In addition to reforming the FDA regime, there would need to be significant changes to the tort law regime. Those of us who went to law school remember the appalling case of the suicide who jumped to his death from a bridge, hitting an unshielded high-voltage wire on his way down, electrocuting himself instead of dying on impact with the ground. The power company was sued for negligence by the suicide’s widow and, yes, was found liable for wrongful death. Just because the common law system was once the pride of the Anglosphere does not mean it hasn’t evolved into a monstrosity that needs reigning-in like a fine stallion with rabies.

  • Laird

    Good point, QET. But it’s not directly germane to the “serious question” Rob posed.

  • Ken Mitchell

    “What is wrong with marketing something with the caveat that it is not fully tested yet and it might be a cure worse than the disease but if you have a terrible enough disease it might be worth a try?”

    Because doing nothing won’t get you in trouble, while doing something – ANYTHING – that might go wrong can get you sent to prison, or worse yet (to the standpoint of the average bureaucrat) have nasty things said about you.

  • Rich Rostrom

    “What is wrong with marketing something with the caveat that it is not fully tested yet and it might be a cure worse than the disease but if you have a terrible enough disease it might be worth a try?”

    Because that enables charlatans to extract large amounts of money from desperate people.

    Because the treatment may turn out to have nasty un-obvious side effects.

    Because the treatment may cost lots of money and do nothing. Bear in mind that nearly all medical care is paid for by third parties.

    I have a high IQ and a good background in science, but I know that I am not capable of accurately assessing the merits of a medical treatment. And if I’m not, what of a child? What of my 91-year-old mother, whose memory is failing? What of the 1/6 of everybody that have IQs of less than 85?

  • PeterT

    Rich makes valid points, but it isn’t the government’s role to protect people (or it should not be), especially people who are very ill and don’t mind taking a chance on a new treatment.

    QET, indeed. The common law is a great concept, but it requires common sense to work, and that is not so common nowadays. I wonder to what extent the common law is undermined by state backing – if you know that you can enforce judgements generally found to be idiotic, through the force of the state then presumably you will care less about making idiotic judgements.

  • Deep Lurker

    Serious question: why the need for such long clinical trials?

    Because the evils prevented by requiring long clinical trials are “that which is seen” and the evils caused by requiring long clinical trials are “that which is not seen.”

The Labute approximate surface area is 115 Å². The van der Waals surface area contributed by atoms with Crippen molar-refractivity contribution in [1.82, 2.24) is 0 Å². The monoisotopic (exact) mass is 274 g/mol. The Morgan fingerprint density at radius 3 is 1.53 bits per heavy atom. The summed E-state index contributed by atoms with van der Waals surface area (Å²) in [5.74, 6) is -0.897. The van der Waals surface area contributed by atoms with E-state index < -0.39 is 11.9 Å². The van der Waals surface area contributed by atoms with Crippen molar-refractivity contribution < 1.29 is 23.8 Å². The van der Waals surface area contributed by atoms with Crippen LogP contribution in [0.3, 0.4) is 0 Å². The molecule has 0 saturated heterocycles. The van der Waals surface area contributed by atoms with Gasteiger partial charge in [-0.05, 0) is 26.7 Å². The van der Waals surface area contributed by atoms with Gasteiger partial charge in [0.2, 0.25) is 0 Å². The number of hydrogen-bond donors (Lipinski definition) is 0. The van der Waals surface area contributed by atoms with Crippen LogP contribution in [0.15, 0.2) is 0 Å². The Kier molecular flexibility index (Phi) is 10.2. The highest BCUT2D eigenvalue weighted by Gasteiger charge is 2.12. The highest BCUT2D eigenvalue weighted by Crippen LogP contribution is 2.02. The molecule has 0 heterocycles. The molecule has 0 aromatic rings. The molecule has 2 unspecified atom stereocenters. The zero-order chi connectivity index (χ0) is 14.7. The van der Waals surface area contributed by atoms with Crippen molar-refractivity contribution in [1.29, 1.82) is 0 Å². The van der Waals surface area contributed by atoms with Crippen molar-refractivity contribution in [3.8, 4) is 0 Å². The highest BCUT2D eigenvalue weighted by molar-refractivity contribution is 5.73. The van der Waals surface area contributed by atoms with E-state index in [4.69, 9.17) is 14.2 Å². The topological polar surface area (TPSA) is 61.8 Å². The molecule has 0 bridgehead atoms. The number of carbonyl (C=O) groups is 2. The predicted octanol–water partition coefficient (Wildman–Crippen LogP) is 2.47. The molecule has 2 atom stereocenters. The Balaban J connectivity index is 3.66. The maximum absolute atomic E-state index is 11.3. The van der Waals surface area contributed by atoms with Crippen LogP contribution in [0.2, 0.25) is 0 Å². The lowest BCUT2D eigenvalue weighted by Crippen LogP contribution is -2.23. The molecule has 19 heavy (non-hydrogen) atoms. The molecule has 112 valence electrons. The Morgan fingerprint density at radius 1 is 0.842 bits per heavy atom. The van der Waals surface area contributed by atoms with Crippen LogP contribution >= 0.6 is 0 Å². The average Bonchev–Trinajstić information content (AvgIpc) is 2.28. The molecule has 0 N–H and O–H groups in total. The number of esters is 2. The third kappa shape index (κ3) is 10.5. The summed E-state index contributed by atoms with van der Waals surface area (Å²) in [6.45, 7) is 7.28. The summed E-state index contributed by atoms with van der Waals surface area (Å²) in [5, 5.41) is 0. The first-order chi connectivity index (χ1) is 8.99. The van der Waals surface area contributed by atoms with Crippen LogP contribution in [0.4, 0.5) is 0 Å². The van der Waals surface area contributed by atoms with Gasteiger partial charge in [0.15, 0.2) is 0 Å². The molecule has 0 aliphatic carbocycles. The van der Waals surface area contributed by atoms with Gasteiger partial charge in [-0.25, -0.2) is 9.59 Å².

• Paul Marks

    Yes get rid of the Department of Culture, Media and Sport (and lots of other departments as well).

    Only by getting rid of Departments (functions) will any real dent be made on government spending and the deficit.


    Hold them at Olympia every four years – although it would be better if it was an independent city state (this united Greek state thing has not worked).

    The Z virus.

    Well yes – not good. In fact very bad indeed.

    Although Brazil is collapsing already.

    Having the games in Brazil is potty.

  • Sean

    The FDA didn’t approve Thalidomide. That was a good call on their part – no?

  • Julie near Chicago

    The FDA also horsed around so long before releasing the cancer drug Erbitux that Patient Abigail, aged 21, died of her cancer on the very day that the FDA decided that it would give a Dispensation in just this one case and allow her doctor to use the drug as a last-ditch measure.

    Here is a video of a debate on Off-Label Drug Usage, between Prof. Richard Epstein of the U. of Chicago and New York University Law Schools, and Dr. Ryan Abbott. Prof. Epstein is an eminent libertarianish Classical Liberal who knows a good deal about many areas of law, including patent law and laws affecting the pharmaceutical industry. His creds are more than solid.

    There’s plenty in it that speaks to our topic here, and both sides of the argument are well represented. 56 minutes.


    A little different angle but just as good, Prof. Epstein’s discussion with Russ Roberts of EconTalk, in a podcast entitled “Property Rights and Drug Patents. Audio, a little over an hour:


    And three suggested articles:

    At EconLib, “Pharmaceuticals: Economics and Regulation”

    by Charles L. Hooper:


    And from The Hoover Institution’s “Defining Ideas,” Richard Epstein’s article “The Other Drug War”: